Twenty-Five Years Later: Are We Better off with The World Wide Web?

In case you have been under a rock, this week was the twenty-fifth anniversary of the first ever World Wide Web (WWW) page on August 23, 1991.

Celebrating the silver anniversary of the first WWW page is a milestone which brings reflection now in 2016.

Many things have happened since that fateful day in 1991. Computers have become cheaper (and smaller) thanks to the invention of smartphones and tablets. The days of hearing that annoying dial-up sound, confirming you have connected to the Internet, have gone with Wi-Fi and 4G mobile networks. Adios Yahoo! Chat. Hello Facebook, and other social media networks for interacting with others.


Monitor via Pixybay Under Public Domain by the Creative Commons 


Meanwhile, the Internet of Things is in line to become what some dub it as “social media for machines.” As author Jeremy Rifkin calls it the convergence of communications, energy, and a logistics Internet. The WWW helped guide this.

Now for the one billion dollar question: Is the world better off with the WWW/Internet or not in 2016?

It’s not an easy answer. Both the Yes and no sides have excellent arguments which would make you think.

Many benefits of having the WWW has been promoting another global brand into another area of the world. Consider in the early 1990’s, most people in North America would not have heard of world-class soccer competitions, including the UEFA Champions League, or Copa Libertadores. The WWW has allowed international organizations like both UEFA, and CONEBOL to promote their brands at a global reach. Places like Canada could see top-notch club soccer more often. Now in 2016, the UEFA Champions League is frequently seen on multiple channels of TSN, or beIN Sports. Perhaps even, more important is this has spilled over into North America’s top-tier soccer league, Major League Soccer (MLS). MLS now is considered a top choice sport among millennials.

Another significant advantage of the WWW has been able to cut transaction costs. A 2012 Mashable article noted without the Internet, paying for stamps to send a letter, instead of emails would cost $6.3 US trillion. That’s a lot of money saved by businesses, and individuals that could have gone to the US Postal Service (Or Canada Post in the Great White North).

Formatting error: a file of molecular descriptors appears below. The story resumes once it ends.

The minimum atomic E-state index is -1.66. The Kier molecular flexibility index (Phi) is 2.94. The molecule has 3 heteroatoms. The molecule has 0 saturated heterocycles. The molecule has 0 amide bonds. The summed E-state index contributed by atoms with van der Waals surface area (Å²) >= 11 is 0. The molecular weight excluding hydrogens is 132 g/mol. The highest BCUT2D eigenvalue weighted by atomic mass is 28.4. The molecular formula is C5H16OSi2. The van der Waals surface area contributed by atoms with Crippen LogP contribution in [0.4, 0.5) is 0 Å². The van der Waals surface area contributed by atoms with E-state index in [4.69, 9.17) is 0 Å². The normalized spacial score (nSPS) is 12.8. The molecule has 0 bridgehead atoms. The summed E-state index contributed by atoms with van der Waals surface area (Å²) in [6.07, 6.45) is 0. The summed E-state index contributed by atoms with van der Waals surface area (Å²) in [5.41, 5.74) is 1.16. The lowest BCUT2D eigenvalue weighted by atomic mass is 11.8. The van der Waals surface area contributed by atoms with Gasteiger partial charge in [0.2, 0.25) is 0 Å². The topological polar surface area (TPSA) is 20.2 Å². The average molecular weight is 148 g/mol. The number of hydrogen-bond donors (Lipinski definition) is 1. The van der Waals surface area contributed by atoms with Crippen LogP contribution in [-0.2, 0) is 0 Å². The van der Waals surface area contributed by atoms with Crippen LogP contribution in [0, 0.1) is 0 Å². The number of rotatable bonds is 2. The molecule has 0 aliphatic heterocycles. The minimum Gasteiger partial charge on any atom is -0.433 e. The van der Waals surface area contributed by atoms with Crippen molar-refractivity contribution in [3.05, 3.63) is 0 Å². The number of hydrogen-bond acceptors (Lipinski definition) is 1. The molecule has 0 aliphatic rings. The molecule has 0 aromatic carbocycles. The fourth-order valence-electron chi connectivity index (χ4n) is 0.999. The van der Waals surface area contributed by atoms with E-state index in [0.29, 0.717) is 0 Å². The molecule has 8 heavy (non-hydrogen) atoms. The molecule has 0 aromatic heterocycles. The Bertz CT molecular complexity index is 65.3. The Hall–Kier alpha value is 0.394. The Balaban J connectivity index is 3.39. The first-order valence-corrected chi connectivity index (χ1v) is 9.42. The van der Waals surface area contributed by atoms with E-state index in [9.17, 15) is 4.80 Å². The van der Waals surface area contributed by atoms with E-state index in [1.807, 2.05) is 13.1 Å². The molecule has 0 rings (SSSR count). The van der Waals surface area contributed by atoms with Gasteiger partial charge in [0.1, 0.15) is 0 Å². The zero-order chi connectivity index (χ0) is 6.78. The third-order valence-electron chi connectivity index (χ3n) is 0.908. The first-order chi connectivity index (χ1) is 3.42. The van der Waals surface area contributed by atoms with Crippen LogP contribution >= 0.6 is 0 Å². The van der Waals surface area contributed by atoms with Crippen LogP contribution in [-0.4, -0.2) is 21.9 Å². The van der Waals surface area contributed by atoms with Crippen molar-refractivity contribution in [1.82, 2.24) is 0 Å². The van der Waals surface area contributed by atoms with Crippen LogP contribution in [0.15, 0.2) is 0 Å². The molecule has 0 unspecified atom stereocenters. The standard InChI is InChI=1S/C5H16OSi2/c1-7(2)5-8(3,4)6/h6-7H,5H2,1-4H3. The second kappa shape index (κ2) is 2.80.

Lowering transaction costs from the WWW has allowed for more opportunities for collaboration, globally. Don Tapscott and Anthony D. Williams highlighted this in their 2010 book Macrowikinomics. They argued:

In this new age of networked intelligence, businesses and communities are bypassing crumbling institutions. We are altering the way our financial institutions and governments operate; how we educate our children; and how the healthcare, newspaper, and energy industries serve their customers.

A good example of mass collaboration is, which is a blog focusing reporting about the new post-industrial renewable energy we are heading. This site provides analysis and news which mainstream media fails to pick up on clean technology.

Yet, the WWW has provided major societal headaches.

Privacy and security the one issue to me, which can drop an atomic bomb on any good the WWW has done for society.

With social media tools, it’s possible for someone to stalk someone on a daily basis. In 2012, The Guardian reported social networks and the advancement of smartphones was making easier for stalkers to target people.

Meanwhile, in 2016, cyber hackers have a never-ending list of destructive tools at their destruction ranging from viruses, malware, and ransomware. Who can forget the Heartbleed bug, which knocked down CRA, and extended the tax deadline in 2014 by five days? (I know because that was my first year of running my tax business and drove me bonkers). Or consider the “Dragonfly Incident” of 2013, in which hackers targeted a French website of a renewable energy company, implanted a virus, which infected customer computers.

Are we better off now than in 1991? Yes, and no. Yes, we have more information, yes we can collaborate more with people from other parts of the world. No, we are more at both an increased personal security and privacy risk. It’s not as simple as playing your Playstation 4 on your 50-inch Samsung smart tv against someone from China, or Pokemon Go on your smart phone. There are real issues which everyone needs to grasp. It’s gut check time for government, policy makers, and Silicon Valley.

The WWW/Internet will bring more positives, and just as many challenges in the future.